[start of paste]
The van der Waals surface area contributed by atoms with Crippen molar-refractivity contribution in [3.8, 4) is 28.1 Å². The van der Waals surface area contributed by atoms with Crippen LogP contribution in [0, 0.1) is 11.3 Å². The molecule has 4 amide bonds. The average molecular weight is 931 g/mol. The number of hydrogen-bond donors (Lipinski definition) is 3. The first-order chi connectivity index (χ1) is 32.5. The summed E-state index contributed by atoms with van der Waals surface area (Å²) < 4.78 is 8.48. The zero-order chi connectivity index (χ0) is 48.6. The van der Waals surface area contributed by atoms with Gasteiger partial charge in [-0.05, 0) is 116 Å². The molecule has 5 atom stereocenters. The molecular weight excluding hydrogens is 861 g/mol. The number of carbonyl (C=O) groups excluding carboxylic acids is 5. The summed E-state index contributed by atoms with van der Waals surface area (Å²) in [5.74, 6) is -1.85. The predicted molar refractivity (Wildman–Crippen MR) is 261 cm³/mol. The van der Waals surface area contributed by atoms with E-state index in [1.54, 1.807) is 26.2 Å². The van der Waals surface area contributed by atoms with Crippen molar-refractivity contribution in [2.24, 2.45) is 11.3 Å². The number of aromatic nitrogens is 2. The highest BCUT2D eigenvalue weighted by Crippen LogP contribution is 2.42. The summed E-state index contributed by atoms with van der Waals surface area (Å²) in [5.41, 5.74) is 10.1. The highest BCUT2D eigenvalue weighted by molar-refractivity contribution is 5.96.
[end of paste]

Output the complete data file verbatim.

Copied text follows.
The van der Waals surface area contributed by atoms with Crippen molar-refractivity contribution in [3.8, 4) is 28.1 Å². The van der Waals surface area contributed by atoms with Crippen LogP contribution in [0, 0.1) is 11.3 Å². The molecule has 4 amide bonds. The average molecular weight is 931 g/mol. The number of hydrogen-bond donors (Lipinski definition) is 3. The first-order chi connectivity index (χ1) is 32.5. The summed E-state index contributed by atoms with van der Waals surface area (Å²) < 4.78 is 8.48. The zero-order chi connectivity index (χ0) is 48.6. The van der Waals surface area contributed by atoms with Gasteiger partial charge in [-0.05, 0) is 116 Å². The molecule has 5 atom stereocenters. The molecular weight excluding hydrogens is 861 g/mol. The number of carbonyl (C=O) groups excluding carboxylic acids is 5. The summed E-state index contributed by atoms with van der Waals surface area (Å²) in [5.74, 6) is -1.85. The predicted molar refractivity (Wildman–Crippen MR) is 261 cm³/mol. The van der Waals surface area contributed by atoms with E-state index in [1.54, 1.807) is 26.2 Å². The van der Waals surface area contributed by atoms with Crippen molar-refractivity contribution in [2.24, 2.45) is 11.3 Å². The number of aromatic nitrogens is 2. The highest BCUT2D eigenvalue weighted by Crippen LogP contribution is 2.42. The summed E-state index contributed by atoms with van der Waals surface area (Å²) in [5.41, 5.74) is 10.1. The highest BCUT2D eigenvalue weighted by molar-refractivity contribution is 5.96.